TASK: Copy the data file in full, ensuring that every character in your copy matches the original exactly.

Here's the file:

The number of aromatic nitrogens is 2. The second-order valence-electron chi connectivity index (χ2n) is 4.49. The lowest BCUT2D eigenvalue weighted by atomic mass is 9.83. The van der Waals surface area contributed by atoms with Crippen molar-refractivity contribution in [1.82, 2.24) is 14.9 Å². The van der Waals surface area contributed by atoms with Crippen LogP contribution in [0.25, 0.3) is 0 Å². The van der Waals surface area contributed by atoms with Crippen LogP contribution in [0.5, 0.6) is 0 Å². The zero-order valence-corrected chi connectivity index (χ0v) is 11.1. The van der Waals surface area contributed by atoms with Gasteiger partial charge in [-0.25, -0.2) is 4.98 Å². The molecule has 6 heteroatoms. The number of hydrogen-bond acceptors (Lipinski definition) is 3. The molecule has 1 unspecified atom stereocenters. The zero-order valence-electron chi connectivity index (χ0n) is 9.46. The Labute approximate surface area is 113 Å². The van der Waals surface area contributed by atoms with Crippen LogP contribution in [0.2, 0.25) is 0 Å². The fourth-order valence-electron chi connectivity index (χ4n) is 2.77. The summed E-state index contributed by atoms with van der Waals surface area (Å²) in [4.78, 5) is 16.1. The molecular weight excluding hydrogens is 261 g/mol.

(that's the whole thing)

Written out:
The number of aromatic nitrogens is 2. The second-order valence-electron chi connectivity index (χ2n) is 4.49. The lowest BCUT2D eigenvalue weighted by atomic mass is 9.83. The van der Waals surface area contributed by atoms with Crippen molar-refractivity contribution in [1.82, 2.24) is 14.9 Å². The van der Waals surface area contributed by atoms with Crippen LogP contribution in [0.25, 0.3) is 0 Å². The van der Waals surface area contributed by atoms with Crippen LogP contribution in [0.5, 0.6) is 0 Å². The zero-order valence-corrected chi connectivity index (χ0v) is 11.1. The van der Waals surface area contributed by atoms with Gasteiger partial charge in [-0.25, -0.2) is 4.98 Å². The molecule has 6 heteroatoms. The number of hydrogen-bond acceptors (Lipinski definition) is 3. The molecule has 1 unspecified atom stereocenters. The zero-order valence-electron chi connectivity index (χ0n) is 9.46. The Labute approximate surface area is 113 Å². The van der Waals surface area contributed by atoms with Crippen LogP contribution in [0.2, 0.25) is 0 Å². The fourth-order valence-electron chi connectivity index (χ4n) is 2.77. The summed E-state index contributed by atoms with van der Waals surface area (Å²) in [4.78, 5) is 16.1. The molecular weight excluding hydrogens is 261 g/mol.